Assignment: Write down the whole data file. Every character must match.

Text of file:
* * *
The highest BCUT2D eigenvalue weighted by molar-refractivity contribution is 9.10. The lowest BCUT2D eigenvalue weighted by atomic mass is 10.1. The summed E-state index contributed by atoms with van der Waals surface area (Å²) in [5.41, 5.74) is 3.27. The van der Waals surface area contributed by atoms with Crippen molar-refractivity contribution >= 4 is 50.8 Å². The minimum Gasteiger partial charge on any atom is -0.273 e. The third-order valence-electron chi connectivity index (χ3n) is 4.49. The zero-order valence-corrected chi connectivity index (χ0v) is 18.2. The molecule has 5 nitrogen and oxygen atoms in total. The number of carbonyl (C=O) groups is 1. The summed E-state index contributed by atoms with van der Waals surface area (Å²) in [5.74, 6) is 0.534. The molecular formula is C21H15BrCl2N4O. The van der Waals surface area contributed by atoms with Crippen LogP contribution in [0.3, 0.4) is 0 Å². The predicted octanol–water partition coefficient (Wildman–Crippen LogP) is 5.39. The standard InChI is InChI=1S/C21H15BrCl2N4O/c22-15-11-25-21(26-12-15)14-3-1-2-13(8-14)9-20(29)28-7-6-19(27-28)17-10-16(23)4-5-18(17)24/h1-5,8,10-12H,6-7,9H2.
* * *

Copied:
The highest BCUT2D eigenvalue weighted by molar-refractivity contribution is 9.10. The lowest BCUT2D eigenvalue weighted by atomic mass is 10.1. The summed E-state index contributed by atoms with van der Waals surface area (Å²) in [5.41, 5.74) is 3.27. The van der Waals surface area contributed by atoms with Crippen molar-refractivity contribution >= 4 is 50.8 Å². The minimum Gasteiger partial charge on any atom is -0.273 e. The third-order valence-electron chi connectivity index (χ3n) is 4.49. The zero-order valence-corrected chi connectivity index (χ0v) is 18.2. The molecule has 5 nitrogen and oxygen atoms in total. The number of carbonyl (C=O) groups is 1. The summed E-state index contributed by atoms with van der Waals surface area (Å²) in [5.74, 6) is 0.534. The molecular formula is C21H15BrCl2N4O. The van der Waals surface area contributed by atoms with Crippen LogP contribution in [0.3, 0.4) is 0 Å². The predicted octanol–water partition coefficient (Wildman–Crippen LogP) is 5.39. The standard InChI is InChI=1S/C21H15BrCl2N4O/c22-15-11-25-21(26-12-15)14-3-1-2-13(8-14)9-20(29)28-7-6-19(27-28)17-10-16(23)4-5-18(17)24/h1-5,8,10-12H,6-7,9H2.